Thursday, August 16, 2012

Music and Intrasubjectivity

This is a kind of follow-up on the last post "What song makes you, you". I was objecting to the idea that you can or should turn music into a soundtrack for your life. The older romantic idea is that music is a soundtrack to the composer's life or, to a lesser extent, the performer's life. I don't think any of this is right and I have philosophical reasons for thinking so.

Imagine if a composer or song-writer sits down and writes something that is 100% an expression of their inner self. What are the odds that this would make any sense to anyone else? Very low, don't you think? Of course there is a little of this in all music and some music may have a lot of it, but the more utterly individualistic a piece is, the less it will speak to us because we don't know what it 'means'. For the philosophical background to this, I will refer you to Wittgenstein's private language argument. Let me very quickly say that music is not a 'language' and it doesn't have 'meaning' in the usual semantic sense. But it does communicate and therefore the private language argument applies. The idea of a 'private language' is incoherent because the meaning, function and significance of language is to communicate. In order for this to be the case, the meaning of the terms have to be understood. This is the function of dictionaries. Now, of course, there is the famous reply to the claim that music is a language that goes, "if music is a language, where are the words and where is the dictionary in which we can look them up"? True, music is not a language and the way it communicates is rather subtle.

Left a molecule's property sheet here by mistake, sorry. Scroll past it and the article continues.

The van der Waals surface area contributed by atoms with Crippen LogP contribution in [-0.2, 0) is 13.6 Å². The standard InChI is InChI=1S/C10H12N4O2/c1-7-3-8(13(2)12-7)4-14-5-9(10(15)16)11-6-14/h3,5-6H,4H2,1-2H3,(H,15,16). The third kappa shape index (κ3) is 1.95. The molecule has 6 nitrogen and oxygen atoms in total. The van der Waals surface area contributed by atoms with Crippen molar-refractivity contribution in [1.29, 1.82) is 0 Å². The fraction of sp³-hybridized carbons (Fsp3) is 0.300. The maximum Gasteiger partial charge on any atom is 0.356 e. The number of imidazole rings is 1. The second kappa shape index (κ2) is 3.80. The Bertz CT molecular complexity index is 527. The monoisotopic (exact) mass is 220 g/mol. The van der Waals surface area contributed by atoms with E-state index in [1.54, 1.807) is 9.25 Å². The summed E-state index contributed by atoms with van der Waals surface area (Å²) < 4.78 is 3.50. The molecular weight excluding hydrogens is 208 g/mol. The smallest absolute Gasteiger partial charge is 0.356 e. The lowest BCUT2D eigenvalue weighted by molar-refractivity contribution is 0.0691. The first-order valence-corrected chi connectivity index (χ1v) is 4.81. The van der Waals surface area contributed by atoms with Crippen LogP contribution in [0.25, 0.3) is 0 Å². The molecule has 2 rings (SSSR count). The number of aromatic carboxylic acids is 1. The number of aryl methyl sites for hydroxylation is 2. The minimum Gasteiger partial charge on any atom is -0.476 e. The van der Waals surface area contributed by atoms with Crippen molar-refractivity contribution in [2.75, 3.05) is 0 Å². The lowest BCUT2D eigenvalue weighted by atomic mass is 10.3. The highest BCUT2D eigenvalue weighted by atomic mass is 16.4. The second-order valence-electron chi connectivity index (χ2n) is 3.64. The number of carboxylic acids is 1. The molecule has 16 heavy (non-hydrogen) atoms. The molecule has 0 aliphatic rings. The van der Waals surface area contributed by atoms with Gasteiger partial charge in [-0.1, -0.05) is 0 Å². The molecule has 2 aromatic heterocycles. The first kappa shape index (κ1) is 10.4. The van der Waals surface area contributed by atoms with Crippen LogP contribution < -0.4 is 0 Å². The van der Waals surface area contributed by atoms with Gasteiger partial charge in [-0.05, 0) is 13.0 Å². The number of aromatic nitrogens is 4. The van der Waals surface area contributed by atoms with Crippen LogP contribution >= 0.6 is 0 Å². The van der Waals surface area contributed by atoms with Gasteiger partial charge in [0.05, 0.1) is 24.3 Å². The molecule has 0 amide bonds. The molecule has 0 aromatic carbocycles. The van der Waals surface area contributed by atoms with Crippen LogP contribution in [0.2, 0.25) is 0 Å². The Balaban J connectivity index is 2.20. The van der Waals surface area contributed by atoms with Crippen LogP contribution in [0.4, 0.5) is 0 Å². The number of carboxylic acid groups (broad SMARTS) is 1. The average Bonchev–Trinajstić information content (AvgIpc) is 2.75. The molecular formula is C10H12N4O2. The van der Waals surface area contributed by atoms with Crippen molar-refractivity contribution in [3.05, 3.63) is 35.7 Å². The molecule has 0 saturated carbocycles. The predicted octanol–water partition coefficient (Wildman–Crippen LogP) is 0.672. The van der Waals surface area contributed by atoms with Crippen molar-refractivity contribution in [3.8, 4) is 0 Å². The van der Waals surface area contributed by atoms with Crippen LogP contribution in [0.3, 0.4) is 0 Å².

But music does indeed communicate and express and it does so in its own way. There are a host of culturally specific shared conventions that composers and listeners learn. Tonal harmony offers some good examples. Within the context of a key, some notes are places of rest and others of tension or movement. Some chords are consonant and stable and others are dissonant and unstable. Composers create a fabric of expression by using these characteristics and listeners learn to hear them. It is not a language in the semantic sense, but it is expression. We 'feel' what is going on quite clearly even though it is impossible to put in words. The famous rubato that Chopin championed, where the flow of the melody is sometimes held back, then moved forward, is an example of a means of expression discovered by a composer that the listener can share. If the listener can't share it, then the piece will not be successful. Chopin however is very widely appreciated. This can only be the case if what we are dealing with is not a completely individual subjectivity but rather a shared intrasubjectivity. We feel, to some extent, as Chopin did. What worked for him, works for us.

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